From 1987 to Trump, 'the New York Times Warns of 'Hack Writers'
In his latest New York Times column—“Trump and the Intellectuals”—the paper's resident conservative Ross Douthat gives a back of the hand to the recently published list of intellectuals who support Donald Trump, "Writers and Scholars for America." Writes Douthat:
The list of names is an interesting mix: There are hacks of the sort who inevitably flutter toward Trump’s flame, but there are also writers I’ve admired for many years.
Well, good thing there are people he admires, but hacks? Something about that particular charge had an oddly familiar ring, but I couldn't place it. Who were these hacks and what was Douthat implying? Was he just trying to smear the collection of signatories, of which I am one, and therefore ridicule Trump once again, this time for being associated with people somehow undeserving or worse? Were there indeed actual hack writers on that list? And why would Douthat make such a rude accusation?
I scanned the 125 and growing names, but no one popped out to me. Most were academics with PhDs next to the their names and books that sounded as if they were published by the Oxford University Press, even if they weren't.
Maybe I was the hack to whom he was referring, or one of them. I had worked in the screen trade, hack central, as everyone knows, making filthy lucre. A couple of others on the list had too, although we all have tony Academy Awards and nominations. Didn't that count for something, even if the original novels were better? (They always are.)
Where had I seen this before? And who defines a hack anyway? One man's hack is another man's...
And then I remembered. I had seen it before—those dire warnings about hack writers... and in The New York Times, of all places, back in 1987, in an article entitled “My Week With Oleg 1: Writers, Detectives and the Caviar Mafia.” It began:
''BEWARE of hack writers!'' said the dour-faced young man, a representative of the Union of Soviet Writers. In June, I sat on the stage of a Yalta movie theater with 22 other members of the executive committee of the International Association of Crime Writers, listening to a speech (delivered, it turned out, by a sportswriter) warning a large audience of eager Soviet citizens that their new-found interest in crime fiction contained potential dangers. ''Only the most serious political detective stories merit our attention,'' he continued sternly.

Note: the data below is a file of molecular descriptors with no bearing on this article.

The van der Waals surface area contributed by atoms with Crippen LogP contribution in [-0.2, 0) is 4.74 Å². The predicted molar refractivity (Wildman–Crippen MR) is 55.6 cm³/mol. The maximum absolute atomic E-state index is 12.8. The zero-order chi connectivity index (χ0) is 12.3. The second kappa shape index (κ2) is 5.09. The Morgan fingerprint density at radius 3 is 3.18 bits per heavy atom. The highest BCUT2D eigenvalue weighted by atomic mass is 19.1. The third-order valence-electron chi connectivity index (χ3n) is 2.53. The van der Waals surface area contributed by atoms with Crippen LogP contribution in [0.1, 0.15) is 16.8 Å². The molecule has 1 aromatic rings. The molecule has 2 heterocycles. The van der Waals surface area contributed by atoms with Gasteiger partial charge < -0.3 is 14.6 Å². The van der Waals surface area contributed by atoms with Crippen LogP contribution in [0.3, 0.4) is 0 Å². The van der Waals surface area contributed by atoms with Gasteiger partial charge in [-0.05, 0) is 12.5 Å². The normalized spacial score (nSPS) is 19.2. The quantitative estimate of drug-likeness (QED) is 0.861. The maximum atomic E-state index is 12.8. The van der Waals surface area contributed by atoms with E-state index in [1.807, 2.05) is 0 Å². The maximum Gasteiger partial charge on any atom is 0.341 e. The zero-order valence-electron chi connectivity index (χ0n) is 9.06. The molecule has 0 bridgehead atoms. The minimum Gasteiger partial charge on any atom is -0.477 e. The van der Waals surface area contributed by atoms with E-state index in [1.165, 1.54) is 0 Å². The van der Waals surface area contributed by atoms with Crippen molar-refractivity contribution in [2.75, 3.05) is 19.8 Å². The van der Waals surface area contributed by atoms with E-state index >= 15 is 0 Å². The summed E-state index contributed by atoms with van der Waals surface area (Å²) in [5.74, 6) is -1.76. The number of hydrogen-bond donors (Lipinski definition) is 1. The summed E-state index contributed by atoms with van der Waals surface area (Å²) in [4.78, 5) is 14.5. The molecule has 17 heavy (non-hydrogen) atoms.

Indeed. But who are these hack writers we are supposed to beware? In the then-Soviet Union, most would agree, they were enemies of the state, those whose work ran afoul of Stalin or Andropov or some other giant of the Politburo and ended up, at the least, with those supposed hacks having their books censored and, more likely, their receiving a one way ticket to the Gulag.
But who is a hack writer in American terms? It used to be someone who wrote pulps or comics, but these days some authors of graphic novels are among the most respected writers around. Television, which was once the literary slums, in the case of shows like Breaking Bad is being binge-watched by the intelligentsia.
No, in the final analysis, the U.S. definition of a hack writer is much simpler and much closer, ironically, to the Soviet one: A hack writer is someone you disagree with.
That, at least, is Douthat's definition, whether he realizes it or not. In his column, the author bends over backwards to try to comprehend how intelligent people (or hacks) could possibly be supporting Trump.
The answer to that is also pretty simple. All of us would prefer Trump to a candidate who, as secretary of State, deliberately placed her entire online communications on a secret private home-brew email server, risking the national security of all Americans and the lives of many people working for her and us, not to mention innocents abroad, and then proceeded to lie about it all to the FBI and everybody else, a series of acts for which any normal person would be in jail with the key thrown away.
Get that, Ross? If not, fine. We can disagree. You will allow me to think, however, that if you didn't write for the Times, you might feel as the rest of us do.
And call me a hack, if you will, but in case you haven't already guessed it, the author of that 1987 New York Times article, making fun of the "danger of hacks," was me—that witless Trump supporter Roger L. Simon.
Roger L. Simon is an award-winning novelist, Academy Award-nominated screenwriter and co-founder of PJ Media. His latest book is I Know Best: How Moral Narcissism Is Destroying Our Republic, If It Hasn't Already.
(Artwork created using a modified Shutterstock.com element.)